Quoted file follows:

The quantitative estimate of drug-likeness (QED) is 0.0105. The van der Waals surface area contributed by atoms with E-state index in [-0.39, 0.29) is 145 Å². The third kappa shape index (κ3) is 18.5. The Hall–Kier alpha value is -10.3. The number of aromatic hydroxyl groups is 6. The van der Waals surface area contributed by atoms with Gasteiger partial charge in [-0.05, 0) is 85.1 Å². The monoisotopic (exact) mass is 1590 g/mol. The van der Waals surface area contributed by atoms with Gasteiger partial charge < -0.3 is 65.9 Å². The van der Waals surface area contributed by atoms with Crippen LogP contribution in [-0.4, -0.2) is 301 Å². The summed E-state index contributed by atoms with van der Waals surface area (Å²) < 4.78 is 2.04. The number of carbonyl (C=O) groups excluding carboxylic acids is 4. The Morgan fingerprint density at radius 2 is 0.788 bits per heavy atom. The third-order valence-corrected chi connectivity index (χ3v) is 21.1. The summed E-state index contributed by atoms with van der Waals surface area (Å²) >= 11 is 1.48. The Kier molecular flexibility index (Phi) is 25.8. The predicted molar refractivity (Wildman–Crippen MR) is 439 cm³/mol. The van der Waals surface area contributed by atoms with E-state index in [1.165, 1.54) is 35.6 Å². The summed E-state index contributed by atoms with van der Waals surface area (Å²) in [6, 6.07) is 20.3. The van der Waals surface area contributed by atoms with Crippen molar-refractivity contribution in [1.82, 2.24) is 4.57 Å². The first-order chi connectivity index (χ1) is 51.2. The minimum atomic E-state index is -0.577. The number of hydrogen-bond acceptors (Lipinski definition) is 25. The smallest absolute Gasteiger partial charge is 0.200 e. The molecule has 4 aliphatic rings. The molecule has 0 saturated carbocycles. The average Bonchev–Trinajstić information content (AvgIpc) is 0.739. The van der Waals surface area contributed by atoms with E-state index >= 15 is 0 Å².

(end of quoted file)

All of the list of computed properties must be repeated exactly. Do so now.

The quantitative estimate of drug-likeness (QED) is 0.0105. The van der Waals surface area contributed by atoms with E-state index in [-0.39, 0.29) is 145 Å². The third kappa shape index (κ3) is 18.5. The Hall–Kier alpha value is -10.3. The number of aromatic hydroxyl groups is 6. The van der Waals surface area contributed by atoms with Gasteiger partial charge in [-0.05, 0) is 85.1 Å². The monoisotopic (exact) mass is 1590 g/mol. The van der Waals surface area contributed by atoms with Gasteiger partial charge < -0.3 is 65.9 Å². The van der Waals surface area contributed by atoms with Crippen LogP contribution in [-0.4, -0.2) is 301 Å². The summed E-state index contributed by atoms with van der Waals surface area (Å²) < 4.78 is 2.04. The number of carbonyl (C=O) groups excluding carboxylic acids is 4. The Morgan fingerprint density at radius 2 is 0.788 bits per heavy atom. The third-order valence-corrected chi connectivity index (χ3v) is 21.1. The summed E-state index contributed by atoms with van der Waals surface area (Å²) >= 11 is 1.48. The Kier molecular flexibility index (Phi) is 25.8. The predicted molar refractivity (Wildman–Crippen MR) is 439 cm³/mol. The van der Waals surface area contributed by atoms with E-state index in [1.165, 1.54) is 35.6 Å². The summed E-state index contributed by atoms with van der Waals surface area (Å²) in [6, 6.07) is 20.3. The van der Waals surface area contributed by atoms with Crippen molar-refractivity contribution in [1.82, 2.24) is 4.57 Å². The first-order chi connectivity index (χ1) is 51.2. The minimum atomic E-state index is -0.577. The number of hydrogen-bond acceptors (Lipinski definition) is 25. The smallest absolute Gasteiger partial charge is 0.200 e. The molecule has 4 aliphatic rings. The molecule has 0 saturated carbocycles. The average Bonchev–Trinajstić information content (AvgIpc) is 0.739. The van der Waals surface area contributed by atoms with E-state index >= 15 is 0 Å².